| Izah azahari |
EVIDENCE has proven that breastfeeding can save the lives of millions of infants and young children worldwide, help them avoid common infectious diseases and prevent the development of non-communicable diseases such as obesity and diabetes in adulthood.
This was shared by Her Royal Highness Princess Hajah Masna in her sabda during the opening ceremony of the 10th One Asia Breastfeeding Partners Forum at the Al-‘Afiah Hall of the Ministry of Health yesterday.
The sabda highlighted that food insecurity and malnutrition are still rampant in many parts of the world and have claimed millions of lives.
“Malnutrition also causes many debilitating chronic diseases which can progress from childhood to adulthood. Sadly, more than half the deaths among children under the age of five worldwide could have been prevented with the availability of safe and nutritious food,” Her Royal Highness said.
However, considerable progress has been made in Asia over the past decade where more women are surviving pregnancy and childbirth resulting in more children living to celebrate their fifth birthday.
Her Royal Highness went on to say that more concerted efforts and closer cooperation among stakeholders are needed in order to eliminate the preventable deaths of infants and young children where mothers need to receive good nutirition so their babies can thrive during gestation and after birth.
“It is therefore imperative that maternal and infant nutrition is addressed as an integral part of global and national health policies. We must also be aware of the marketing influences, including those which are channelled through mass media that can undermine breastfeeding”.
In this regard Her Royal Highness noted that Brunei Darussalam has adopted a recommendation from the World Health Organisation called the International Code of Marketing of Breast-milk Substitutes to protect and promote breastfeeding.
The Ministry of Health is committed to implementing this international code which will put in place a comprehensive policy framework to ensure the provision of safe and optimal nutrition for this target group.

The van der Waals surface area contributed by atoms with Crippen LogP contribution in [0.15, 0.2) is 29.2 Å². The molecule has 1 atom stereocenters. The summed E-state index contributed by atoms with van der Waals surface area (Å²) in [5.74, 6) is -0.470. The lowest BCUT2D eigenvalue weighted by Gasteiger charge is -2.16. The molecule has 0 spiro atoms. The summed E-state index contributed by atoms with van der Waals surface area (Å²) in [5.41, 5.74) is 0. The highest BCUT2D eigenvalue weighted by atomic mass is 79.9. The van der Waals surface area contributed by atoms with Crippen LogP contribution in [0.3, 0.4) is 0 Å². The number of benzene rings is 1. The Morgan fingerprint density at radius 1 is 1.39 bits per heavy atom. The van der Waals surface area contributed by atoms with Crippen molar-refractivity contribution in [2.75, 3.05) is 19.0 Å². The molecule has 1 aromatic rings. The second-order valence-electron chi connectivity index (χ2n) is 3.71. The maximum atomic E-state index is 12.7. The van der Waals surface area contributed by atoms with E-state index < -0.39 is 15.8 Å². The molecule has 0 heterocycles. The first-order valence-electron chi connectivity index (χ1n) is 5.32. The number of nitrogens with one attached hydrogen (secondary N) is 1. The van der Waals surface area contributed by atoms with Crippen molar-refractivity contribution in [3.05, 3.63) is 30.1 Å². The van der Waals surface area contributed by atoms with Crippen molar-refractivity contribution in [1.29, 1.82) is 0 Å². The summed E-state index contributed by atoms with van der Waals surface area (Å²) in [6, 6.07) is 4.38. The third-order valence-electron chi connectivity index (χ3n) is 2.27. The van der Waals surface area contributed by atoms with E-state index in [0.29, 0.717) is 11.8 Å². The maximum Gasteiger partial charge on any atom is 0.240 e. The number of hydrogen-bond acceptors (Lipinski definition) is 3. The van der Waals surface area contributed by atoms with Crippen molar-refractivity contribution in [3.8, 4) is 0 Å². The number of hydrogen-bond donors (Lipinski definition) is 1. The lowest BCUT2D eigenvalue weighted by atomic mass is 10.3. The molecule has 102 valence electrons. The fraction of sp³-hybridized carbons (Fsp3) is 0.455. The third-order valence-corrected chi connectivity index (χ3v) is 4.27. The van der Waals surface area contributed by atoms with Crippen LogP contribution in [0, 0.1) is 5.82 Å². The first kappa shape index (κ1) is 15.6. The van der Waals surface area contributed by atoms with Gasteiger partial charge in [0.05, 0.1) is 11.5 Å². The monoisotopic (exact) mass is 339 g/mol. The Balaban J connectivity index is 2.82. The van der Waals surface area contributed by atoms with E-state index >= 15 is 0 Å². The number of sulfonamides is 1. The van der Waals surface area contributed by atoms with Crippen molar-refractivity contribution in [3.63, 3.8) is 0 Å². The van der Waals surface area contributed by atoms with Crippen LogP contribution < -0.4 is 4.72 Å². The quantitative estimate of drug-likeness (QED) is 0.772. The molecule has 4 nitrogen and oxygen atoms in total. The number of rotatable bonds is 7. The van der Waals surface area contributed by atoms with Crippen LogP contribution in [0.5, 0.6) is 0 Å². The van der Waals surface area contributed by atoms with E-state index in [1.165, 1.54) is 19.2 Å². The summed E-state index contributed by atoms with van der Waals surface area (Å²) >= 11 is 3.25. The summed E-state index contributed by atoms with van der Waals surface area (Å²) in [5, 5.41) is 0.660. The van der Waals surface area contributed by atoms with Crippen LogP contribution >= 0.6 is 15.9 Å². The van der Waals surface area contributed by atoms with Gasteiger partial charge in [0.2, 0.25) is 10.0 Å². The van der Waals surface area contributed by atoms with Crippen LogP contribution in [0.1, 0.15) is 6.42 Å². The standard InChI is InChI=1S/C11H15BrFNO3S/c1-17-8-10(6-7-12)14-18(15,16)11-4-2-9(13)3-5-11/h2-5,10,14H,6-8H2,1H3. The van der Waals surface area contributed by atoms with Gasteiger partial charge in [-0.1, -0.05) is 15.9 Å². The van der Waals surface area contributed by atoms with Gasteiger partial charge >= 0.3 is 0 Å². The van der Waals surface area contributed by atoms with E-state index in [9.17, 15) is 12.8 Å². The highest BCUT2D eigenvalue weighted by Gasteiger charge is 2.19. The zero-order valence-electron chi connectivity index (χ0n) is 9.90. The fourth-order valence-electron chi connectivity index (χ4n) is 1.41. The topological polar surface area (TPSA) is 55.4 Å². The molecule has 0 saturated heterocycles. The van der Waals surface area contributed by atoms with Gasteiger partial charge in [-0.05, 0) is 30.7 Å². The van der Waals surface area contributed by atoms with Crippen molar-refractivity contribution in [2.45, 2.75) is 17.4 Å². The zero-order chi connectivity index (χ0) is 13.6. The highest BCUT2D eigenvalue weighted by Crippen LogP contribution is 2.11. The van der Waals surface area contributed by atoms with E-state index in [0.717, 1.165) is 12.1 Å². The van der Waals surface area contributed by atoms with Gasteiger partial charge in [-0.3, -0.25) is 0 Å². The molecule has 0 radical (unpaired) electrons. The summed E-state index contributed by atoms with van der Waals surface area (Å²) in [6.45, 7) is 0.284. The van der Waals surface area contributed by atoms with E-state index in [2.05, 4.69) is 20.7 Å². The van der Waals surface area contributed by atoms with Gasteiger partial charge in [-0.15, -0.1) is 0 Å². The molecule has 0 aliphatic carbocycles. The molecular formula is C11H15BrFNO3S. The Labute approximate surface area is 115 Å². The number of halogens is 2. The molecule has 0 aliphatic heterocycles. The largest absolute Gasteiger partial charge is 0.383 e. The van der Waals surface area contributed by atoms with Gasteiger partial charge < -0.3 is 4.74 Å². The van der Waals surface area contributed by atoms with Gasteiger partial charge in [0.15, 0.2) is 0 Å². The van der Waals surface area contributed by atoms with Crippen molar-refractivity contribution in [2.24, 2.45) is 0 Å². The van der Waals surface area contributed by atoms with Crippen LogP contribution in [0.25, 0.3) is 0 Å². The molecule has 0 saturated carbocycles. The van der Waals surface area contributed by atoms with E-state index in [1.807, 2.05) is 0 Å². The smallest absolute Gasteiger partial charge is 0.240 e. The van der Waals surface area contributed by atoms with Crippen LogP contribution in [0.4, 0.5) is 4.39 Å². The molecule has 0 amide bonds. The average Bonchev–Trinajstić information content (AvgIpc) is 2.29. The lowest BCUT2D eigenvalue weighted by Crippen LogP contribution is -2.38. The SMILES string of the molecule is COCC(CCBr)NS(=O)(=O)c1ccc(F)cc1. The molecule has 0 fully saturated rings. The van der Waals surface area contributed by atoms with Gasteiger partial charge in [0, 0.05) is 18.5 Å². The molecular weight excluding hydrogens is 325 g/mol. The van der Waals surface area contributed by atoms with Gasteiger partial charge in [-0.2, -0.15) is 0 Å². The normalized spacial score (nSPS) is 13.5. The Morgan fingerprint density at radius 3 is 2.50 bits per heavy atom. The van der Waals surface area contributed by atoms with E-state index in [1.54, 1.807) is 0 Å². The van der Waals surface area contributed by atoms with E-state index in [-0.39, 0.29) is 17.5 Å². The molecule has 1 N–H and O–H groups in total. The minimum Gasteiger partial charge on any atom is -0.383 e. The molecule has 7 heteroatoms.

The rate of breastfeeding in Brunei has increased from less than 15 per cent two decades ago to the current figure of 26 per cent. Her Royal Highness commended the continuous efforts of the ministry in working together with other institutions and non-government organisations to increase this rate further through various initiatives including the baby-friendly hospital initiative.
Furthermore, Her Royal Highness noted that the ministry is also setting up accessible, conducive and well-equipped rooms for the use of mothers in the ministry’s facilities and is encouraging commercial establishments to support this initiative by providing similar facilities on their premises.
“Additionally, I wish to specifically mention the important role of community and family institutions in supporting these initiatives. Community health programmes and participation is a crucial pillar of any national health policy.”
The national strategy roadmap will require the full support and active involvement of the government and non-government sectors as well as the larger community to ensure its successful implementation.
Her Royal Highness concluded her sabda by stressing the importance of research, sourcing of evidence and exploration of innovations, saying, “Needless to say, it is extremely important to generate evidence from research to address the gap, to refine the knowledge and to realign the health programmes in order to further improve the maternal infant and young children landscape, not only in Brunei Darussalam but also in the global context.”